Tear Down That Wall
A leader possesses a natural desire to thrive. An effective leader wants to thrive while helping those around him or her to thrive also. The best leaders do not focus exclusively on their own success. To do so would be narcissistic which is counter intuitive to effective leadership. In a multi-layered organization where multiple staff members serve, multiple departments or ministries conduct work, and workers perform a variety of different functions, the tendency is to focus on the task of the department without regard to the needs of the other teams. This tendency is known as “silo-ing.” It is not always intentional but it is always detrimental to the mission of the organization.
A leader or team member in a department or ministry should stand up for their team. It is healthy to have passion for the task assigned, to have expertise, to defend the team members, and to carry the banner for his or her area of assignment. However, each team member should recognize that they play a role on a larger team. Failure to do so can lead to unhealthy competition within the organization and lack of cooperation in accomplishing the ultimate mission. Here are three ways that leaders and team members contribute to the silo effect and note that all are avoidable and correctable:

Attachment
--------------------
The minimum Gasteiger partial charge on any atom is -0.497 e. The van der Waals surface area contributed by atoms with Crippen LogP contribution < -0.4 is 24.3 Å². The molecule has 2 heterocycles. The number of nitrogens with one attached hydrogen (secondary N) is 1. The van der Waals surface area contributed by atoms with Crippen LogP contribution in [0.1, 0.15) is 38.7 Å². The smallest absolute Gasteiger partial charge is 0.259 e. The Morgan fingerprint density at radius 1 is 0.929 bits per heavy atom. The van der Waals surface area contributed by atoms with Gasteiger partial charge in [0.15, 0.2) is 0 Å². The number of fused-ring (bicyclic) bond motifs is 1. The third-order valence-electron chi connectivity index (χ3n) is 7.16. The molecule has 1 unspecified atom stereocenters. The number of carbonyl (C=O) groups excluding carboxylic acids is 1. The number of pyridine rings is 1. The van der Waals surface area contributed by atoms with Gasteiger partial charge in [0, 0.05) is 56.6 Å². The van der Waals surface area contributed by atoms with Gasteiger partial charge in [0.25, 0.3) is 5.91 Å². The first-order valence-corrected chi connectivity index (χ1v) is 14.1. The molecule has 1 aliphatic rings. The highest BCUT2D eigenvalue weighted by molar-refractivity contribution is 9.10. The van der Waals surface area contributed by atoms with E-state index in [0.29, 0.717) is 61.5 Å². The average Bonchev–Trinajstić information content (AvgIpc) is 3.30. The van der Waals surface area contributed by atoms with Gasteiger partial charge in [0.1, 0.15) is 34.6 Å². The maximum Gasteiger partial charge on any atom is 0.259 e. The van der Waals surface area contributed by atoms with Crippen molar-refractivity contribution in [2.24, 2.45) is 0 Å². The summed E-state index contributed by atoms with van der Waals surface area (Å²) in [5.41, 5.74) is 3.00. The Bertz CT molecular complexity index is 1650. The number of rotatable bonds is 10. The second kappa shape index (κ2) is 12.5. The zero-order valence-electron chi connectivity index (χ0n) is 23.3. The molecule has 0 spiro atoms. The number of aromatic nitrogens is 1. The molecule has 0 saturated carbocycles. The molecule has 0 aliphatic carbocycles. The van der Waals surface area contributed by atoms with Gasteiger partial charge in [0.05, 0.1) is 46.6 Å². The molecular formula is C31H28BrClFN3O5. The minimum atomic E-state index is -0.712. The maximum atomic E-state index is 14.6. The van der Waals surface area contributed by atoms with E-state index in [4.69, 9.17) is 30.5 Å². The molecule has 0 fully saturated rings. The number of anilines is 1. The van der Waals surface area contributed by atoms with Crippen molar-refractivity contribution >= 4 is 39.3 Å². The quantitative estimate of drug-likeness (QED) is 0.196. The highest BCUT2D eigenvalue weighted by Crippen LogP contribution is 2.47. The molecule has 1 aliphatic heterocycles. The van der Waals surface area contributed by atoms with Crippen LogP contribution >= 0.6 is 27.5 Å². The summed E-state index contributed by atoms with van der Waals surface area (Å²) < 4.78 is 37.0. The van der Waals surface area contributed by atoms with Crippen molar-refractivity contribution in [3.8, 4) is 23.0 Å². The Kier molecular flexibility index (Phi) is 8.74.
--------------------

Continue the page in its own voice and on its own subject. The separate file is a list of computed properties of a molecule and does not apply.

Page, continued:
- Operating as if me or my team is exempt from standards, procedures, rules, policies, or expectations communicated by organizational leaders.
- Planning activities, events, meetings, and/or developing strategies without regard to what any other team in the organization is doing.
- Operating as if what my team does is superior to what other teams are assigned to do.
This can happen in a business. It can happen in a religious organization. It can happen in a church. As a matter of fact, Paul tackled this very issue in 1 Corinthians 12:12-27. Seek to thrive in your assignment but do so in a way that helps others to thrive also. Doing your part to minimize the silo effect is one key to making it happen.